Military parents, I know how hard it is to keep good behavior patterns going through times transitions. Between deployments, PCSs and mom/dad coming and going, friends PCSing can all disrupt our children’s behavior patterns! If you looking for great ways to help lead your children through these transitions and maintain good behavior hop over to my Military Parenting Page and check out my program coming soon: Parenting Coaching Designed specifically for Military Parents to address the unique concerns that we face with our children. Take a moment and sign up for updates and receive a FREE GIFT: An Easy How to Guide for Promoting Positive Behavior in our children to help go with your Behavior Chart.



Have you tried behavior charts to encourage positive behavior in your kids? Did it work? Let me know in the comments below!

Behavior Charts are an effective method for reinforcing and rewarding the positive behaviors we want to see more of in our children. Having trouble using them? Here is my simple explanation for behavior charts used effectively!

Growing Closer to your Spouse: Learning from Each Other

When we come into a marriage we have our set of unique experiences we bring. We can either let these differences get between us or we can learn from each other and grow closer together

We all know military life comes with lots of moving. But in some ways I feel like an old pro at that! No I am not a military brat, but I did move around quite a bit as a kid. I can’t count on two hands the number of houses I lived in before I went off to college, and in the three years since I have graduated college I have lived in as many houses! I know crazy! So I totally get the feeling of never having deep roots or feeling like you can settle all the way into a home because you know you are going to be packing up and moving soon. My hubby grew up in the same house his whole life. His parents have been in that house for 30+ years! Talk about different childhood experiences!

Where his roots went deep, mine went wide! Home became much more generalized in my mind. It was the people I was with and the experiences I was having. During my senior year of high school after my parents had already moved, rather than the house I was staying in, my church became home to me. Later it was another’s house and their family completely took me in! So, you see I made a home out of the community I was surrounded with! It was the same when we were overseas, but I was really young then and much more outgoing!

His roots run deep. He had grown up in a two-stop light town (he says he remembers when they put the second one in!) He still hangs out with the two guys he has been friends with since he was a toddler! When we moved him here to GA, he didn’t know how to pack boxes or a car efficiently. He never had to! I am a master of it! I fit an entire kitchen’s worth of items, plus bedding and bathroom necessities into the trunk of my mini SUV! He struggles more to be away from home, because he hasn’t had as many experiences outside the state of SC. It is all he has ever known.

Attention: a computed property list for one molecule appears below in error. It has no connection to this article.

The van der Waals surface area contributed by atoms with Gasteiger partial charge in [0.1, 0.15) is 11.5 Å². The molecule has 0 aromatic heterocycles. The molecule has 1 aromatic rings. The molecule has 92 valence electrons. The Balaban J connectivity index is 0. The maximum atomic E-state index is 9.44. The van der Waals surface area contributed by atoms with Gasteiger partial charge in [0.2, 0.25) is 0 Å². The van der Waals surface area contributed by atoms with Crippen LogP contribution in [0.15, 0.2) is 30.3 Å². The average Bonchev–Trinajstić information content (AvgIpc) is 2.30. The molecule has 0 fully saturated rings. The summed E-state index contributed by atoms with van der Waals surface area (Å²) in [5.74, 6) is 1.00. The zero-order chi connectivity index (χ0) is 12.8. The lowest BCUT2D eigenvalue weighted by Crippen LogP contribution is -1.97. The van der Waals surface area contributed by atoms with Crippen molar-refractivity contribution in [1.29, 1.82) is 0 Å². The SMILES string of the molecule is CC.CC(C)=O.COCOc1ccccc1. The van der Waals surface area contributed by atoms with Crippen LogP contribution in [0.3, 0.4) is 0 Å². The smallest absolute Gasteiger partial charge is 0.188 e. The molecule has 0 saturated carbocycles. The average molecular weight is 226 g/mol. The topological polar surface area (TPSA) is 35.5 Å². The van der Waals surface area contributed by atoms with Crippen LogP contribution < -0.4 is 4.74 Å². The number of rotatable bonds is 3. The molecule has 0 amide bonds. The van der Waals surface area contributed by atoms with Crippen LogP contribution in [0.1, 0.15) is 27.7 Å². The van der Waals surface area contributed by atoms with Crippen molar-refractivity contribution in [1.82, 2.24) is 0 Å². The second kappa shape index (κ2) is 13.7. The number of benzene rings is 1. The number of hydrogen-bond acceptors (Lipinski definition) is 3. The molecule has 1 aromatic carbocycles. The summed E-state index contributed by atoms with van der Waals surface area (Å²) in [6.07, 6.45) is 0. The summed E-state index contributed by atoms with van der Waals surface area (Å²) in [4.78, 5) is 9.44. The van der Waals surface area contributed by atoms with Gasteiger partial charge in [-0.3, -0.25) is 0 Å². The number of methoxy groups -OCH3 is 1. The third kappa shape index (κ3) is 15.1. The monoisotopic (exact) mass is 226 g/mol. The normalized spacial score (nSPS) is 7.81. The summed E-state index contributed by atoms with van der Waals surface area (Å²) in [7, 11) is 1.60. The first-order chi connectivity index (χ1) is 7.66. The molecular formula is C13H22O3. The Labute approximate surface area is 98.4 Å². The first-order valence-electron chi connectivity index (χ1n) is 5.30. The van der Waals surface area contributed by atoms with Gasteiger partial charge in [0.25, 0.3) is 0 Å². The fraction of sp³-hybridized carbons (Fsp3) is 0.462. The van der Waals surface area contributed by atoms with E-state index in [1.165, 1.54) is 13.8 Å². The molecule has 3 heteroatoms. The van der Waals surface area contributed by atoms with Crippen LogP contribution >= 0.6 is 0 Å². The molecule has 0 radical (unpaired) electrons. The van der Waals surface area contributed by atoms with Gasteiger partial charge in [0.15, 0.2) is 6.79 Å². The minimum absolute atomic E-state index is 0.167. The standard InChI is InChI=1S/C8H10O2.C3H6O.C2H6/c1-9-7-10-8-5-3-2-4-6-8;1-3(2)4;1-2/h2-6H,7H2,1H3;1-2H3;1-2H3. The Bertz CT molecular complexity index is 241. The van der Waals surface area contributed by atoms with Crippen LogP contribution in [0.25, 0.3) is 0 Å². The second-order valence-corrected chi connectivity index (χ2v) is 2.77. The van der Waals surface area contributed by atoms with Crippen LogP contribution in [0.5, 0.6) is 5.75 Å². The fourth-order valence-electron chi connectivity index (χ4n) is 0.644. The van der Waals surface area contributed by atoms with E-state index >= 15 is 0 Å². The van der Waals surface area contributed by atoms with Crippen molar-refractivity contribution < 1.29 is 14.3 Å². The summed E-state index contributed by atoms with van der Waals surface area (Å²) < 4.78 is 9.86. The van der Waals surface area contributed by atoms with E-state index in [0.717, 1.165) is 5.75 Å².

Neither one of us are right or wrong to have a different root system. It’s a by-product of how we are raised! Many couples face these kinds of differences. We have had vastly different childhoods. So, we can empathize with how the other is feeling, but we can never truly understand what the other went through and learned because of those experiences. This is part of the reason that nearly 60% of a couple’s problems are unsolvable (other contributors are differences in belief systems and gender differences).

This is where we get to learn from our spouses! Learning something from our spouses is one of the greatest ways to connect even deeper. Not only do we get to learn more about their interest or skills, we get to spend time together. And even more it gives us greater appreciation for their perspective on life. Although my husband says he prefers to stay out of the way while I am packing, when he helps me, we learn together the best way to make all our stuff fit then he can gain a deeper understanding of my experiences. Also, now when he moves by himself he will have some tips for how to do it himself. And we get to spend time together, which in military life we all know is to be cherished! Especially with a separation looming on the horizon.

In marriage, we are called to separate from our families and cleave to each other, becoming one. This is hard to do when we don’t understand each other. I mean typically before we get married we date, talk about common interests and get to know each other. But marriage means doing so on an even deeper level, something we could never accomplish while we are dating. As we learn from one another we grow even closer together, losing ourselves in each other (not to mean we cease being our own person). This also means that we can’t hang onto ideas just because they are something our parents did. We have to find ways to be together, be our own family. We do this by seeking understanding, and appreciate their view, and then possibly find a new way of doing things together.

If we appreciate our spouses more, than we will have less time to criticize our spouses. Criticism is one of the roots of issues that can lead to divorce. It can lead to contempt for our spouses, which is the leading cause of divorce. Learning from your spouse can be a way to divorce proof your marriage! And who doesn’t want that! Nobody’s goal in marriage is to set out to fail. But we do have to work to succeed. We can’t expect our marriages to work if we are not working on our marriages. There is always room for improvement, even in the best of marriages.

You can teach and learn anything from your spouse from a hobby, a religion, a culture, an area of interest like history, or a skill! I have learned a lot about football, especially Carolina Gamecock football! I have also learned a lot about history and (unfortunately) some grammar!

What Have you learned from your spouse?

When we come into a marriage we have our set of unique experiences we bring. We can either let these differences get between us or we can learn from each other and grow closer together